Virat Kohli’s Intelligent Design

Tunku Varadarajan is the Virginia Hobbs Carpenter Fellow in Journalism at the Hoover Institution at Stanford University. He is an Open contributor
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The year of the most feared batsman

FOR MOST OF its history, Indian cricket has displayed a collective mediocrity brightened only occasionally by the sparkle of individual genius. As with modern India itself, the whole of India’s cricket has been immeasurably smaller than the sum of its parts.

Some Indian players have been exceptional—Sunil Gavaskar, Kapil Dev, Sachin Tendulkar, Rahul Dravid, Virender Sehwag, Anil Kumble, Virat Kohli and Ravichandran Ashwin; but Indian teams have too often been unbalanced, uncompetitive and soft. It was only with the arrival of Gavaskar that India could boast of a player who would stroll into the World XI of his time. Before him, there was none who might expect to be picked for such a hypothetical team in all conditions; but Gavaskar would have opened the batting against Mars at bouncy Perth, spinning Colombo, or seaming Leeds. (So wonderful was his batting for India that it earned him the right to bore us forever after in the commentary box.)

What has sustained India in the global cricketing imagination has been the size of its crowds, the fervour of its cricket fans, and, in the last decade, the vast volume of money generated by the richest cricket ecosystem on earth. Indian cricketers—even those of modest talent—are feted like gods, and this widespread worship has also served to aggrandise Indian cricket, to plump it up to a stature that it hasn’t quite merited… until now.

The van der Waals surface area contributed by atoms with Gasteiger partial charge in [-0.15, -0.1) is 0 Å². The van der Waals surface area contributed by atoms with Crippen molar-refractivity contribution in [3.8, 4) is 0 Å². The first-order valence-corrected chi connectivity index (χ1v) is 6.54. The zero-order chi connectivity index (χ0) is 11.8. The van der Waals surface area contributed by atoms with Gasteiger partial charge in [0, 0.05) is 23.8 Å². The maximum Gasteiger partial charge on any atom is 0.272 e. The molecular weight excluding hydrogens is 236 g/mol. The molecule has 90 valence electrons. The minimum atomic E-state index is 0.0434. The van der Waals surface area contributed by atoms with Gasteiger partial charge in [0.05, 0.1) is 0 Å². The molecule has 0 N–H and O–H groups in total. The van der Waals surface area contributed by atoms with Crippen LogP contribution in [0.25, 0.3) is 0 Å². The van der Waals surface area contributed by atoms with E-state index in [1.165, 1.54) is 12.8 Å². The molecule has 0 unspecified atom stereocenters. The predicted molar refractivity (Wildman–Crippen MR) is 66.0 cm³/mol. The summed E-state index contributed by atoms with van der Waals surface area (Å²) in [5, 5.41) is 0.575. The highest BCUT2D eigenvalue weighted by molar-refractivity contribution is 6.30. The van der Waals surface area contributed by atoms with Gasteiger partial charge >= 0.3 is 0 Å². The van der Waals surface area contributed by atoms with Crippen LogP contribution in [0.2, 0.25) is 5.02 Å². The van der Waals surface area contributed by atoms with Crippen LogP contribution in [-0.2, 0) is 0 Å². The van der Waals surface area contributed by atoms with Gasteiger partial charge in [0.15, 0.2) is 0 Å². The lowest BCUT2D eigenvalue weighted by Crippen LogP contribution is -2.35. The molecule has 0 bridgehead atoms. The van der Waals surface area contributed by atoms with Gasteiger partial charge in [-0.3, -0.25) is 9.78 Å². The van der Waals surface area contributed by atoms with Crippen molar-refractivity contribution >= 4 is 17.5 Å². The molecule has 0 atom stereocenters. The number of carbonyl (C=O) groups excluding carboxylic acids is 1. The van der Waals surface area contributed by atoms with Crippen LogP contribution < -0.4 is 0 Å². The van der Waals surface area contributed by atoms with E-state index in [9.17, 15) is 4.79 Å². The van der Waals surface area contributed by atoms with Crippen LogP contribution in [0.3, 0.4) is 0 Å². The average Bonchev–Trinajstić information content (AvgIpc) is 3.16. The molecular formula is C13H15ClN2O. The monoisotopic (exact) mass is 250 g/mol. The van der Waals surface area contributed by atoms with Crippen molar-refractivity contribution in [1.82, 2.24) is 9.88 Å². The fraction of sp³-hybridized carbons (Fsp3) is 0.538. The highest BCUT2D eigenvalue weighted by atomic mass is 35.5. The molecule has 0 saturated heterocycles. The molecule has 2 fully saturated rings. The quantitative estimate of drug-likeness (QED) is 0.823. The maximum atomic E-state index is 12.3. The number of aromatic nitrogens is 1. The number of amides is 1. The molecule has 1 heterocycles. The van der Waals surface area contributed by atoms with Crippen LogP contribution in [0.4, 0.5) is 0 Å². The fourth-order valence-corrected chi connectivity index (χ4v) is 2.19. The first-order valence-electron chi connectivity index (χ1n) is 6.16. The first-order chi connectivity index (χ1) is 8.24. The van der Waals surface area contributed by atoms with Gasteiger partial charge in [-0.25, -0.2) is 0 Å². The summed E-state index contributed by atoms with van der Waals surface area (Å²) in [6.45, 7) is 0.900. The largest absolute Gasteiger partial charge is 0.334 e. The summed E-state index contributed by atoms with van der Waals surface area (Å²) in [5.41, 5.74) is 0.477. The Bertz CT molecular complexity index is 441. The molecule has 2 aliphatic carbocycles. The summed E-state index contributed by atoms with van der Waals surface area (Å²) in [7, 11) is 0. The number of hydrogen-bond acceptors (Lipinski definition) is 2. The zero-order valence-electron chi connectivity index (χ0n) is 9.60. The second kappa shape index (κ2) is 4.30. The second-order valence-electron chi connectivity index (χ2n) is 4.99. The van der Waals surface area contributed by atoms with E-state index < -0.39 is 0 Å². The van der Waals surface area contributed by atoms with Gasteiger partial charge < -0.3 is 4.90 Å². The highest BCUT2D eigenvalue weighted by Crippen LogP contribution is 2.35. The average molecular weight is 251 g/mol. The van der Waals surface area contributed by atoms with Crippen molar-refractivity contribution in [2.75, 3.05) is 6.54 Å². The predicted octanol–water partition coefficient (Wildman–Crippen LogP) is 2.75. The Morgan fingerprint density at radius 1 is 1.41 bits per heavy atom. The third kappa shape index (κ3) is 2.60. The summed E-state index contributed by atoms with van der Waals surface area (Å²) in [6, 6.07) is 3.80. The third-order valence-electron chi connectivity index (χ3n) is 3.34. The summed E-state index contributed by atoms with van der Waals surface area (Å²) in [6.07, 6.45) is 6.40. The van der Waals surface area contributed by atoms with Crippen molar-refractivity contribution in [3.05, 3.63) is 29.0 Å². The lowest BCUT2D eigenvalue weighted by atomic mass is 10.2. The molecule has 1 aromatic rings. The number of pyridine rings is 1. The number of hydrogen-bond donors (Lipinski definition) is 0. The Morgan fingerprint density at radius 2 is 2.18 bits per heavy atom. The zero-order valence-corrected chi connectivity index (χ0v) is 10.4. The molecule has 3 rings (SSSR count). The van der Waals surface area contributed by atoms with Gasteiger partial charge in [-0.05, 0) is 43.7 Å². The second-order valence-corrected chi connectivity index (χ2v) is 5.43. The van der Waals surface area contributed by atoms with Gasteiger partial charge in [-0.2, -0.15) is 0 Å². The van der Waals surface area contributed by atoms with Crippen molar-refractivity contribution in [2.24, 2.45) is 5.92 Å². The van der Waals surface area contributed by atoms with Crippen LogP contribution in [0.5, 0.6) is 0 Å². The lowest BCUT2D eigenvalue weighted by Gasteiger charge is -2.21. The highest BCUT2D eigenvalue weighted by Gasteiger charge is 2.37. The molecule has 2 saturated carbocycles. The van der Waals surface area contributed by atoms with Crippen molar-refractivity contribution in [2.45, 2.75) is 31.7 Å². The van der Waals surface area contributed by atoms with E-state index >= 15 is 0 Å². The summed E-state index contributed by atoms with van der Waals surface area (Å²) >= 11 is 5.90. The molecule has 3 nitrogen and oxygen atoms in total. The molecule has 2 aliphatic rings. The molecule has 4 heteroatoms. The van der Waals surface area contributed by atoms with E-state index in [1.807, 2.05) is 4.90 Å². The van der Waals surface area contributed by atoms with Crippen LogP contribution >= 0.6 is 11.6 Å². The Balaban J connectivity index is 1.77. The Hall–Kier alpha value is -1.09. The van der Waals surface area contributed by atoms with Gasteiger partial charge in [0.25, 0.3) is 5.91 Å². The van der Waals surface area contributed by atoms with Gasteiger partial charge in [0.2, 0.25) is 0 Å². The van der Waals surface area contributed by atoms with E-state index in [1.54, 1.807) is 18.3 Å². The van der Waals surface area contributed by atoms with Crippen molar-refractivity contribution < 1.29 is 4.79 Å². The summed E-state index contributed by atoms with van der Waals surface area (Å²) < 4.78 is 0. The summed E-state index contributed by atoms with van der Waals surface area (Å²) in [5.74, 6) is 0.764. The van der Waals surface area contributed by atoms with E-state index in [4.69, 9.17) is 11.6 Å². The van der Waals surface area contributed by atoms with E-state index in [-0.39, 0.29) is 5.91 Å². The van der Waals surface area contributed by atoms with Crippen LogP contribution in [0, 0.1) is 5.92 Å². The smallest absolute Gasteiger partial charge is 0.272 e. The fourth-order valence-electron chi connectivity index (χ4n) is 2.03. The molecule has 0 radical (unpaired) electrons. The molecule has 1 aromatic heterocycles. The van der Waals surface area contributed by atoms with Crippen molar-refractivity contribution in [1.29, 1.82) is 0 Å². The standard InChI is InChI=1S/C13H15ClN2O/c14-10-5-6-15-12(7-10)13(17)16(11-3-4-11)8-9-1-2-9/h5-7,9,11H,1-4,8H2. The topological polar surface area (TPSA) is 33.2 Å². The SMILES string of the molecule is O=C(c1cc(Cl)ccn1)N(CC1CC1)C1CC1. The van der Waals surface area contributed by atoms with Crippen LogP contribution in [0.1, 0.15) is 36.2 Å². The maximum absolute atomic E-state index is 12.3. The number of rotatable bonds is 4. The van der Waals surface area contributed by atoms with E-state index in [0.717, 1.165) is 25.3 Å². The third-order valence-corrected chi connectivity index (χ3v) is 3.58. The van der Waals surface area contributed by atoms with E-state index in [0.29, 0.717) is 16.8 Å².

This last year—2016—has been a year like few others in Indian cricket. The years that stand out have been 1932, when India made its debut as a Test-playing nation; 1971, when we beat a relatively modest West Indies and a very strong England away, making us briefly—and chiefly in our own eyes—world-beaters; 1983, when we first lifted the World Cup on an insane day at Lord’s, an act of giant-killing unmatched in cricket history; and 2009, when India went to the top of the International Cricket Council’s Test rankings for the first time.

The year 2016 enters the cricket pantheon not because India is back at No 1 in the Test rankings, nor even purely because it is the year in which it equalled its own record of being unbeaten for 17 consecutive Tests (done first in the stretch between September 1985 and March 1987). I should pause here to point out that it’s an equalling of the record only in strictly numerical terms. In truth, it’s a huge improvement. Look behind the number—17 Tests—and you’ll find that only four of those unbeaten Tests were victories when the record was set in 1987. Twelve were draws, and one Test was memorably tied. Yet in the latest case, as many as 13 of the run of 17 unbeaten Tests have ended in Indian wins. Being unvanquished now means winning Tests (and series), not merely the avoidance of defeat.

In truth, 2016 is seminal because it’s the year intelligence came to Indian cricket and dreary obscurantism was banished— the year in which a lot of crap was swept away. The Board of Control for Cricket in India (BCCI) finally accepted the use of the Decision Review System (DRS) in Test cricket, dragging India out of Palaeolithic darkness into modernity and light. It was Indian cricket’s equivalent of the abolition of sati. This is the doing of Virat Kohli, India’s new captain, whose rational and forthright cosmopolitanism has helped India put behind it the mofussil mulishness of MS Dhoni.

Ashwin is cerebral, though not always coolly so: like Kohli, he has an aggression that is all the more invaluable for its being implanted in a fine mind